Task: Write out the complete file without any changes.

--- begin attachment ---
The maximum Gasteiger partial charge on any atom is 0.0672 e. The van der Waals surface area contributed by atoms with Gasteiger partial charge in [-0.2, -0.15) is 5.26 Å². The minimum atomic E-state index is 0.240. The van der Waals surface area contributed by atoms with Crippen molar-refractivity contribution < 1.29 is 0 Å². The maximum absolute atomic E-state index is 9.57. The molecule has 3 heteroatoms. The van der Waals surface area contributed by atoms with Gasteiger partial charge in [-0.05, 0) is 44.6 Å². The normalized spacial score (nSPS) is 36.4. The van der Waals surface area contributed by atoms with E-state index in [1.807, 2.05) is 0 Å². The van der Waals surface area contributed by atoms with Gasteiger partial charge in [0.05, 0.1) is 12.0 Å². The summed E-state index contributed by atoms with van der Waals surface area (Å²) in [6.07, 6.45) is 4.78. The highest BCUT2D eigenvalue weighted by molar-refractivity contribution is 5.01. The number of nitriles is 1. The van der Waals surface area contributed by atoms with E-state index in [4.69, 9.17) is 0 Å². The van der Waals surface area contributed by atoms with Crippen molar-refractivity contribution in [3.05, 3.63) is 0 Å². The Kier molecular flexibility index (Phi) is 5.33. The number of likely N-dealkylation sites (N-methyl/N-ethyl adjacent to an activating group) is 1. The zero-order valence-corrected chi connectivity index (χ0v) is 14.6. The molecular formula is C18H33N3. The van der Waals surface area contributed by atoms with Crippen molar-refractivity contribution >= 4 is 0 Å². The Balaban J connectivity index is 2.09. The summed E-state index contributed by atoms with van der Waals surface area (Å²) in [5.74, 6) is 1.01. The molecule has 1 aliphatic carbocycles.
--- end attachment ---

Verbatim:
The maximum Gasteiger partial charge on any atom is 0.0672 e. The van der Waals surface area contributed by atoms with Gasteiger partial charge in [-0.2, -0.15) is 5.26 Å². The minimum atomic E-state index is 0.240. The van der Waals surface area contributed by atoms with Crippen molar-refractivity contribution < 1.29 is 0 Å². The maximum absolute atomic E-state index is 9.57. The molecule has 3 heteroatoms. The van der Waals surface area contributed by atoms with Gasteiger partial charge in [-0.05, 0) is 44.6 Å². The normalized spacial score (nSPS) is 36.4. The van der Waals surface area contributed by atoms with E-state index in [1.807, 2.05) is 0 Å². The van der Waals surface area contributed by atoms with Gasteiger partial charge in [0.05, 0.1) is 12.0 Å². The summed E-state index contributed by atoms with van der Waals surface area (Å²) in [6.07, 6.45) is 4.78. The highest BCUT2D eigenvalue weighted by molar-refractivity contribution is 5.01. The number of nitriles is 1. The van der Waals surface area contributed by atoms with E-state index in [4.69, 9.17) is 0 Å². The van der Waals surface area contributed by atoms with Crippen molar-refractivity contribution in [3.05, 3.63) is 0 Å². The Kier molecular flexibility index (Phi) is 5.33. The number of likely N-dealkylation sites (N-methyl/N-ethyl adjacent to an activating group) is 1. The zero-order valence-corrected chi connectivity index (χ0v) is 14.6. The molecular formula is C18H33N3. The van der Waals surface area contributed by atoms with Crippen molar-refractivity contribution >= 4 is 0 Å². The Balaban J connectivity index is 2.09. The summed E-state index contributed by atoms with van der Waals surface area (Å²) in [5.74, 6) is 1.01. The molecule has 1 aliphatic carbocycles.